If this is your first viewing, please see my Introduction before reading this.
26 November. Ephesians chapters 4-6
By pure coincidence, today’s bible reading includes one of the two passages on which I preached in church this morning (Ephesians 5:21-30), so I will share here the text of that sermon. That is why this is a rather longer blog post than usual. The theme was “safeguarding Sunday” with a focus of the work of the Mother’s Union; the other Bible text was John’s gospel, chapter 8 verses 1-11.
Today is Safeguarding Sunday. And if you groan inwardly when I say that, I can understand why. Safeguarding is something we hear a lot about in church these days, and rightly so. But it is a rather unglamorous subject for a sermon, a bit like when the lectionary comes round to the verse about God loving a cheerful giver, and the treasurer gets up and asks people to put a bit more in the plate each week.
Given what we hear in the media in the moment about certain celebrities, we can easily think that safeguarding is only about protecting children from the unwanted attention of men. That’s part of it of course, but it’s much more. We talk about “vulnerable adults” too. And this year, we have been asked by the Mothers Union to look at a particular aspect of safeguarding vulnerable adults. The sixteen days each year leading up to the 10th December which is International Human Rights Day are when the MU focuses on the issue of gender-based violence. So that’s our theme today. Gender-based violence, or GBV for short.
Let’s start by making sure we know what we are referring to. The definition that the MU uses is “any act of violence or abuse which is directed at someone because of their gender” noting that it “most commonly affects women and girls.” Most obviously, GBV includes the sort of relationship problems that affect people in most cultures across the world: domestic violence, stalking, sexual harassment and rape. These are nothing new. All of them can be found in the Bible, if you look in the right place. Coming right up to date it also includes new problems such as people-trafficking for prostitution, cyber-harassment and revenge pornography.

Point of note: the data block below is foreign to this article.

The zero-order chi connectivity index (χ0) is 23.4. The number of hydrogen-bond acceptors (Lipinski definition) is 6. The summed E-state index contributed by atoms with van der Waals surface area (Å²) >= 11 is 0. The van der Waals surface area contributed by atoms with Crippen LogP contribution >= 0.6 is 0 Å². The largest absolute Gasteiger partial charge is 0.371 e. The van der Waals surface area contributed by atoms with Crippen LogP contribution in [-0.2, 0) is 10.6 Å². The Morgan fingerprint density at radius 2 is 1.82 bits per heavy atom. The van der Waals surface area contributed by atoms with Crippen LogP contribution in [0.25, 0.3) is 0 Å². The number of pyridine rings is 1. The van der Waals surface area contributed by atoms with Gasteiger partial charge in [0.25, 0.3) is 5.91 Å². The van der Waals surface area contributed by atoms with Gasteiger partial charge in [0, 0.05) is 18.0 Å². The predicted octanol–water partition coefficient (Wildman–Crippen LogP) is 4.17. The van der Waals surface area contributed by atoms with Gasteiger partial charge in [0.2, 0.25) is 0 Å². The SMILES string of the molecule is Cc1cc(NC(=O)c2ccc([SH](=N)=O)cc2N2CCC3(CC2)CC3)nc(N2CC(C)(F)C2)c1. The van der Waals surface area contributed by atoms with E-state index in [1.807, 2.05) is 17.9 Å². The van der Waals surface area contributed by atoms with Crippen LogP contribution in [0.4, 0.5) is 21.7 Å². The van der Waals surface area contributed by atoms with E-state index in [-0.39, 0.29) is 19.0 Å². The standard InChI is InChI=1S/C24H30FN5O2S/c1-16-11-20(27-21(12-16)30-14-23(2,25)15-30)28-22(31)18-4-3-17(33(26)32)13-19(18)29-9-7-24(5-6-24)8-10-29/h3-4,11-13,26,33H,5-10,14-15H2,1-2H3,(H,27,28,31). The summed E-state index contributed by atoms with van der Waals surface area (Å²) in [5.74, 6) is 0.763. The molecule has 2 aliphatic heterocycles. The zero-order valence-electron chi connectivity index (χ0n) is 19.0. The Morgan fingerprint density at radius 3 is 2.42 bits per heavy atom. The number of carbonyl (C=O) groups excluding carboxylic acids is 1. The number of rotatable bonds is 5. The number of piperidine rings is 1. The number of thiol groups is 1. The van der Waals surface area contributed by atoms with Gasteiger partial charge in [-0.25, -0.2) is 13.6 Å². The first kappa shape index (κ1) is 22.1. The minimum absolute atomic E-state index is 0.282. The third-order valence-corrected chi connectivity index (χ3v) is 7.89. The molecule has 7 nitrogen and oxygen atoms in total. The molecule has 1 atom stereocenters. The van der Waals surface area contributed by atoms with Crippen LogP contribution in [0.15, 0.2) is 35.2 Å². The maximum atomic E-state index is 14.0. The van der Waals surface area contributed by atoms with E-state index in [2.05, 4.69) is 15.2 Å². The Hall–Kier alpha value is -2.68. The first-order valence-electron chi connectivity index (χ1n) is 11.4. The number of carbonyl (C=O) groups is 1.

The effects of these forms of abuse are not just scars, bruises and unwanted pregnancy. They include mental, psychological and emotional wounds that are not visible on the outside but can take years to heal.
You might well ask, why am I as a man giving this talk when this type of violence is suffered by ten times as many women as men? Because it affects us all, even if we ourselves are neither victims nor perpetrators. When I did jury service, one of the cases I heard involved a man who beat his wife and daughter for not giving him the respect he thought he deserved as the head of the house. The other was a case of sexual assault by a shopkeeper on one of his female customers. Also, five women (not in this congregation) who have known me well enough to confide in me have told me of the violence or controlling behaviour they have suffered from their present or previous partners. The chances are I have known many other women in a similar situation but who did not know me well enough to say anything. This is for their sake.
The particular effect of GBV that the Mothers Union want us to think about this year is Stigma. If it becomes known that a woman is being abused by her partner, people around her may say “I don’t understand why she stays with him”. But many women who experience domestic violence and abuse are made to feel that somehow it is their fault, or that what they are experiencing is not abuse, because it hasn’t involved physical violence. The Mothers Union has a threefold challenge in response to this unnecessary stigma – “Break the silence, Lift the shame, Shift the blame.” Break. Lift. Shift. Let’s see what that might involve, and listen for what you might be able to do.
Why is this an issue for the Church? Let me give you three good reasons. Firstly, look at our Gospel story. This could be titled “Jesus breaks the silence”. A woman caught in adultery is brought along for him to say whether she should be stoned. “Moses commanded us to stone such women”, say the religious leaders. Oh no he didn’t! Or at least, that is only a half truth. In Leviticus it says this: “If a man commits adultery with the wife of his neighbour, both the adulterer and the adulteress shall be put to death.” So where is the guilty man? Is it more likely in a male-dominated society that the woman seduced her neighbour’s husband, or that he forced himself on her? And where is God’s concern for justice or mercy in the way these so-called guardians of morality react to this situation?